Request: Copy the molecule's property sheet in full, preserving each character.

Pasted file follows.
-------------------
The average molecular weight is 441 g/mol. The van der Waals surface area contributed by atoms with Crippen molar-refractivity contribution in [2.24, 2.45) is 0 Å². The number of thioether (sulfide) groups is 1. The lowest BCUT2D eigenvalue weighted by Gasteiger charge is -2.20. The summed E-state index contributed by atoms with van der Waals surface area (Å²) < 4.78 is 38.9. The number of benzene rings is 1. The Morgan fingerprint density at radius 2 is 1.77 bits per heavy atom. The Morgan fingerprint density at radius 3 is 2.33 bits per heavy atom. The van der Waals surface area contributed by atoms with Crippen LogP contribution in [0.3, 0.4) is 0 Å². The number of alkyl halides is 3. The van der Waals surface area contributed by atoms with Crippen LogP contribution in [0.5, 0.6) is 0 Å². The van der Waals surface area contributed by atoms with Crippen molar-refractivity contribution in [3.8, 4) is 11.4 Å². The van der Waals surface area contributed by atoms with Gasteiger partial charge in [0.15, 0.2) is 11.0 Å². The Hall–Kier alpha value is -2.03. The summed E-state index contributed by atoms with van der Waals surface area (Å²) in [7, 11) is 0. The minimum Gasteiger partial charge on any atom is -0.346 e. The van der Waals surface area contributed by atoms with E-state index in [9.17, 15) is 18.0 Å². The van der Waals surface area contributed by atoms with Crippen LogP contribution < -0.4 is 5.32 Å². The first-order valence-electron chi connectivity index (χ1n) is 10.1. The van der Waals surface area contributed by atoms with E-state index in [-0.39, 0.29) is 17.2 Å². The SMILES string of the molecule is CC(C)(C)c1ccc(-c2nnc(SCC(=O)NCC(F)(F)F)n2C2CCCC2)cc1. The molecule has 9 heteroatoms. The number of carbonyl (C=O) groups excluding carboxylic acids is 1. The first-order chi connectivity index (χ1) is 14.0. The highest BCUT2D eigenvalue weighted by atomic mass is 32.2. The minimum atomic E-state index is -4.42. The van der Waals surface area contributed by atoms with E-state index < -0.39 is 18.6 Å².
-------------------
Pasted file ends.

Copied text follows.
The average molecular weight is 441 g/mol. The van der Waals surface area contributed by atoms with Crippen molar-refractivity contribution in [2.24, 2.45) is 0 Å². The number of thioether (sulfide) groups is 1. The lowest BCUT2D eigenvalue weighted by Gasteiger charge is -2.20. The summed E-state index contributed by atoms with van der Waals surface area (Å²) < 4.78 is 38.9. The number of benzene rings is 1. The Morgan fingerprint density at radius 2 is 1.77 bits per heavy atom. The Morgan fingerprint density at radius 3 is 2.33 bits per heavy atom. The van der Waals surface area contributed by atoms with Crippen LogP contribution in [0.3, 0.4) is 0 Å². The number of alkyl halides is 3. The van der Waals surface area contributed by atoms with Crippen LogP contribution in [0.5, 0.6) is 0 Å². The van der Waals surface area contributed by atoms with Crippen molar-refractivity contribution in [3.8, 4) is 11.4 Å². The van der Waals surface area contributed by atoms with Gasteiger partial charge in [0.15, 0.2) is 11.0 Å². The Hall–Kier alpha value is -2.03. The summed E-state index contributed by atoms with van der Waals surface area (Å²) in [7, 11) is 0. The minimum Gasteiger partial charge on any atom is -0.346 e. The van der Waals surface area contributed by atoms with E-state index in [9.17, 15) is 18.0 Å². The van der Waals surface area contributed by atoms with Crippen LogP contribution < -0.4 is 5.32 Å². The first-order valence-electron chi connectivity index (χ1n) is 10.1. The van der Waals surface area contributed by atoms with E-state index in [-0.39, 0.29) is 17.2 Å². The SMILES string of the molecule is CC(C)(C)c1ccc(-c2nnc(SCC(=O)NCC(F)(F)F)n2C2CCCC2)cc1. The molecule has 9 heteroatoms. The number of carbonyl (C=O) groups excluding carboxylic acids is 1. The first-order chi connectivity index (χ1) is 14.0. The highest BCUT2D eigenvalue weighted by atomic mass is 32.2. The minimum atomic E-state index is -4.42. The van der Waals surface area contributed by atoms with E-state index < -0.39 is 18.6 Å².